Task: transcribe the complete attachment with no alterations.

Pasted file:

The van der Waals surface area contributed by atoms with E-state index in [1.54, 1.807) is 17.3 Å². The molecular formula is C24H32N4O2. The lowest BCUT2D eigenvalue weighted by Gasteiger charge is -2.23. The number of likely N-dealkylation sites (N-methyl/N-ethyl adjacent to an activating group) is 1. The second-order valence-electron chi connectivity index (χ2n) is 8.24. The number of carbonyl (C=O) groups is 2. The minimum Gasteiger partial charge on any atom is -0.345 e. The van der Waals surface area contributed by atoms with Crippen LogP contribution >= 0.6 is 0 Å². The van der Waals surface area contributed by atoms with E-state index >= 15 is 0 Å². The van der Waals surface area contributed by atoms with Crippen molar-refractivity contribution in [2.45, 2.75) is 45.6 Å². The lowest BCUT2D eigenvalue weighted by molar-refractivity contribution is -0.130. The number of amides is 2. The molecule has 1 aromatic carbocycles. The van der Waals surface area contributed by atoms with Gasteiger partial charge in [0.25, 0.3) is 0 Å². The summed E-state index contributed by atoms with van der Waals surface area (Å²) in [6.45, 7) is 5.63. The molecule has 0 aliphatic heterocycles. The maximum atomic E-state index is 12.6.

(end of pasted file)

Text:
The van der Waals surface area contributed by atoms with E-state index in [1.54, 1.807) is 17.3 Å². The molecular formula is C24H32N4O2. The lowest BCUT2D eigenvalue weighted by Gasteiger charge is -2.23. The number of likely N-dealkylation sites (N-methyl/N-ethyl adjacent to an activating group) is 1. The second-order valence-electron chi connectivity index (χ2n) is 8.24. The number of carbonyl (C=O) groups is 2. The minimum Gasteiger partial charge on any atom is -0.345 e. The van der Waals surface area contributed by atoms with Crippen LogP contribution >= 0.6 is 0 Å². The van der Waals surface area contributed by atoms with E-state index >= 15 is 0 Å². The van der Waals surface area contributed by atoms with Crippen molar-refractivity contribution in [2.45, 2.75) is 45.6 Å². The lowest BCUT2D eigenvalue weighted by molar-refractivity contribution is -0.130. The number of amides is 2. The molecule has 1 aromatic carbocycles. The van der Waals surface area contributed by atoms with Gasteiger partial charge in [0.25, 0.3) is 0 Å². The summed E-state index contributed by atoms with van der Waals surface area (Å²) in [6.45, 7) is 5.63. The molecule has 0 aliphatic heterocycles. The maximum atomic E-state index is 12.6.